Through the prophets you told us the worship you want is for us to loose the bonds of injustice, to undo the thongs of the yoke, to let the oppressed go free, and to break every yoke; Yet we continue to serve our own interest, To oppress our workers, to crush our siblings by the neck because we are afraid. Because they don’t look like us, act like us, talk like us. Yet, they are us. And we are them.
We are all siblings, we are all related, we are not free unless all are free
In great love you sent to us Jesus, your Son, Born in poverty, living under the rule of a foreign empire, Brown-skinned, dark-haired, middle-Eastern. They called him Yeshua, your Son, Who welcomed the unwelcome, accepted the unacceptable—The foreigners, the radicals, the illiterate, the poor, The agents of empire and the ones who sought to overthrow it, The men and women who were deemed unclean because of their maladies.
We are all siblings, we are all related, we are all disciples.
The faith of Christ spread from region to region, culture to culture. You delight in the many voices, many languages, raised to you. You teach us that in Christ, “There is no Jew or Greek, there is no slave or free, there is no male and female.” In Christ, we are all one. Not in spite of our differences, but in them. Black, brown, and white; female, non-binary, and male; citizen and immigrant, In Christ we are all one.
We are all siblings, we are all related, we are all one in Christ.
Each week, we confess our sin to you and to one another. We know that we are in bondage to sin and cannot free ourselves. We are captive to the sin of white supremacy, Which values some lives more than others, Which believes some skin tones are more perfect than others, Which commits violence against those who are different.
We confess our complicity in this sin.
We humbly repent.
We ask for the strength to face our sin, to dismantle it, and to be made anew
We trust in your compassion and rely on your mercy
Praying that you will give us your wisdom and guide us in your way of peace,That you will renew us as you renew all of creation In accordance with your will.
We ask this, we pray this, as your children, all siblings, all related, all beloved children of God. Amen.
This evil that is in our world today- it cannot be met with the sound of sheer silence that Elijah experienced after the earthquake, the wind, and the fire.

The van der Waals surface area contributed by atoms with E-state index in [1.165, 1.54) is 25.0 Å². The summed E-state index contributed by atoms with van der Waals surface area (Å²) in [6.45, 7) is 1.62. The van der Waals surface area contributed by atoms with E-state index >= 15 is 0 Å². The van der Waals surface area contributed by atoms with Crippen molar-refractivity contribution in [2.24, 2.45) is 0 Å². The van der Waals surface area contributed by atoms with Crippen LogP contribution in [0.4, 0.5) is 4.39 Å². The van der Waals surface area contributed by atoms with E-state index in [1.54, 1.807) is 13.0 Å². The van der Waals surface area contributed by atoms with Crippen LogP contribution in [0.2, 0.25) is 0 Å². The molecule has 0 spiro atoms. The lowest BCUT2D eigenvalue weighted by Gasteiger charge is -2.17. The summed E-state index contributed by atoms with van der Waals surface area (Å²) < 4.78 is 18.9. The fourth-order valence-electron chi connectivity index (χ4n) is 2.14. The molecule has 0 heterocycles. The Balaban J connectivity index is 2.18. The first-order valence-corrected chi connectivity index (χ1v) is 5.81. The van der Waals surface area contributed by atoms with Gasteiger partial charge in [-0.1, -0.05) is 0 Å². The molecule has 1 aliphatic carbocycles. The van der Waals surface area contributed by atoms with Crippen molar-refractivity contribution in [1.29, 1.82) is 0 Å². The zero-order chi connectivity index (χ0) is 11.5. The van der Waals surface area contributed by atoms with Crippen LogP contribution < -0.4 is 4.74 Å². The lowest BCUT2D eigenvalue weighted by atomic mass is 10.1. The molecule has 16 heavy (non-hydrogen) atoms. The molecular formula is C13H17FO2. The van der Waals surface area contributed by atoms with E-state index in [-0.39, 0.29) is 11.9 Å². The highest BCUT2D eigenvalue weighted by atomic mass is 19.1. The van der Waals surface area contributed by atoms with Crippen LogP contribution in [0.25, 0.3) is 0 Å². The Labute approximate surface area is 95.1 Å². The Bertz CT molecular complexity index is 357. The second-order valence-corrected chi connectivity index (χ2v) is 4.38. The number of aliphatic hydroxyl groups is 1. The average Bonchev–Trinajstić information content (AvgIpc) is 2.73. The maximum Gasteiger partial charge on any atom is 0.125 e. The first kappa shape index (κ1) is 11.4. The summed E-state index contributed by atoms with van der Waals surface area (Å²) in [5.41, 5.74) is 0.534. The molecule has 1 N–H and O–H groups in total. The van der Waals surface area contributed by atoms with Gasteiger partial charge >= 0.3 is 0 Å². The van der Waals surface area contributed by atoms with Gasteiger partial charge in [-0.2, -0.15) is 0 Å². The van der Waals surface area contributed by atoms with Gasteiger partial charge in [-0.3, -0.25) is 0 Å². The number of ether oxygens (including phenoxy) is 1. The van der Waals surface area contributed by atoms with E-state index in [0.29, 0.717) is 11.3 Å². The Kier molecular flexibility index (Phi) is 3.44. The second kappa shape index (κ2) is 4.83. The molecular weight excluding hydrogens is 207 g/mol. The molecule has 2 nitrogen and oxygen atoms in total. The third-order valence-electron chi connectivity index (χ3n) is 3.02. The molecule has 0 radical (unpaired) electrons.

Friends- God IS SPEAKING TO US.
God is in the cries of those who have historically and presently been deemed unworthy through the sin of racism and discrimination; a sin which has violently affected our siblings of color, our LGBT siblings, and our Jewish and Muslim siblings.
And along with those cries, God is calling us to do justice, to love kindness, to walk humbly alongside our siblings who need not another savior- because Christ has done that through the Cross and the resurrection- but, rather, we are called as companions to stand up to the evil that has rears its ugly head through violence and hate, racism and white supremacy.
As followers of Jesus- who opened his arms to die on the Cross for ALL- we are called to not only listen with the ears of God, to speak the Word of God, but to do God’s work– of justice and radical love of neighbor –with our hands.
The sound of sheer silence is NOT. AN. OPTION. Not a life giving option, anyway.
When God created humankind in God’s image, God did so for us to be companions with each other. And God called that good.
God did not create humankind so that they could run around with torches bellowing threats of death and boasting in a Divinely unintended yet human-claimed superiority complex based on white supremacy, throwing soda cans filled with cement at their fellow human kind and running them down with cars because they dared to remind black and brown people that THEIR GOD-GIVEN, IMAGE-BEARING BODIES- THEY MATTER.
This last week in Atlanta, The Rev. Dr. James Alexander Forbes, Junior was one of our keynote speaker. His speech was incredible, and he reminded us that if there is anything we have within our whiteness and privilege that can help the beloved community- then we should use it.
Speaking out against the evil of white supremacy, racism, and all the “isms” that threaten this precious life that God created… THAT. IS. ON. US.
And I get it…it’s daunting to be out in this world where this kind of stuff happens. It’s UNACCEPTABLE that people are treated as anything less than a beloved child of God due to the color of their skin, or for any other reason that seeks to set certain people over and above others in this world. We may feel like we are drowning in the weight of human suffering around us, but rest assured, people of God: Christ is there, grabbing our hands, reminding us that HE. HAS. US. He’s not letting go. He’s in the boat with us–ALL of us– as we brave the storms life throws our way. Jesus offers the way of peace. Jesus calls for the storms to calm, for us to take courage, because God knows this is hard stuff.
And God takes our hand, climbs in the boat with us, and rows along as we navigate a stormy sea. We, YOU, are never alone.
May God speak peace into our ears and hearts, so that we may speak peace into a broken and hurting world, in Christ’s name. Amen.